135 2.1.7 Quality circles – participatory management technique that uses statistical analysis of activities that uses statistical analysis of activities to maintain quality products Theory Z (consensual decision- making) – the leadership style is a democratic one which includes decentralization, participatory management, employee involvement and an emphasis on quality of life.
136 2.2 Quality assurance – defines performance measurements and compares actual processes and outcomes to clinical and satisfaction indicators. 2.3 Quality control – involves performance management and maintenance and includes systematic methods of ensuring conformity to a desired standard or norm. 2.4 Quality improvement – concerned with performance development and is ongoing. Involved with fixing now, preventing
137 3. Nursing Audit – an examination, a verification or an accounting of predetermined indicators.The three basic forms are:3.1 Structure audit – focuses on the setting in which care takes place: physical facilities, equipment, caregivers, organization, policies, procedures and medical records are measured by means of checklist.
138 3.2 Process audit – implements indicators for measuring nursing care to determine whether nursing standards are met. Generally task-oriented 3.3 Outcome audit – evaluates nursing performance in terms of establishing client outcome criteria: may either be concurrent or retrospective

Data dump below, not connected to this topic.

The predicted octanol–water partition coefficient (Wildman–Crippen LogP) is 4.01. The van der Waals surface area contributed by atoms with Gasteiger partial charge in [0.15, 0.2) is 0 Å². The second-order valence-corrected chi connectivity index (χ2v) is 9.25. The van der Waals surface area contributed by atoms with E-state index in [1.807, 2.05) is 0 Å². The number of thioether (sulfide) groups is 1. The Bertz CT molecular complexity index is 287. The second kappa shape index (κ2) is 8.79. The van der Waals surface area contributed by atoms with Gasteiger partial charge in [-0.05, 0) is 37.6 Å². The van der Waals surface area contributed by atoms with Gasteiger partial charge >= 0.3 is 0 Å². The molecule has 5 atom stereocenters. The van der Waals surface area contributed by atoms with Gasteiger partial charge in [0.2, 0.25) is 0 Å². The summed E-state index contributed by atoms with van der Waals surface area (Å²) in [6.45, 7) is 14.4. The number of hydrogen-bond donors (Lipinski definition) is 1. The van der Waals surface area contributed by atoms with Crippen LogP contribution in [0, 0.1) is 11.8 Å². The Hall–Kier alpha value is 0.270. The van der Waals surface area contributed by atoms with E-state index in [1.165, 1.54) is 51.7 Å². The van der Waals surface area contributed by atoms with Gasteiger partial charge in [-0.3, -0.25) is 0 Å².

139 Control Techniques1. Nursing rounds – cover issues like patient care, nursing practice and unit management 2. Nursing operating instructions – policies which become standards for evaluation as well as controlling techniques
140 3. Ganti charts – depict a series of events essential to the completion of a project or program 4. Critical control points and milestones – specific points in a master evaluation plan at which the nurse judges whether the objectives are being met, qualitatively and quantitatively.
141 5. Program Evaluation and Review Technique (PERT) – uses a network of activities, each of which is represented as a step on a chart. Includes time measurement, an estimated budget and calculation of the critical path (the sequence of events that would take the longest time to finish)6. Benchmarking – technique whereby an organization seeks out the best practice in its industry so as to improve its performance.It is a standard or point of reference, in measuring or judging quality, values and cost.
142 Change ProcessPurposeful, designed effort to bring about improvement in a system with the assistance of a change agent.
143 Theories of Change1. Lewin’s Theory – change happens in these stages:1.a Unfreezing- felt need for change1.b Moving – gathers information forchange & implementing the change1.c Refreezing – change are integrated &stabilized as part of the system
145 3. Reddin’s Theory:7 techniques change can beaccomplished:3.a Diagnosis3.b Mutual setting of objectives 3.c Group emphasis3.d Maximum information3.e Discussion of implementation3.f Use of ceremony and ritual3.g Resistance interpretation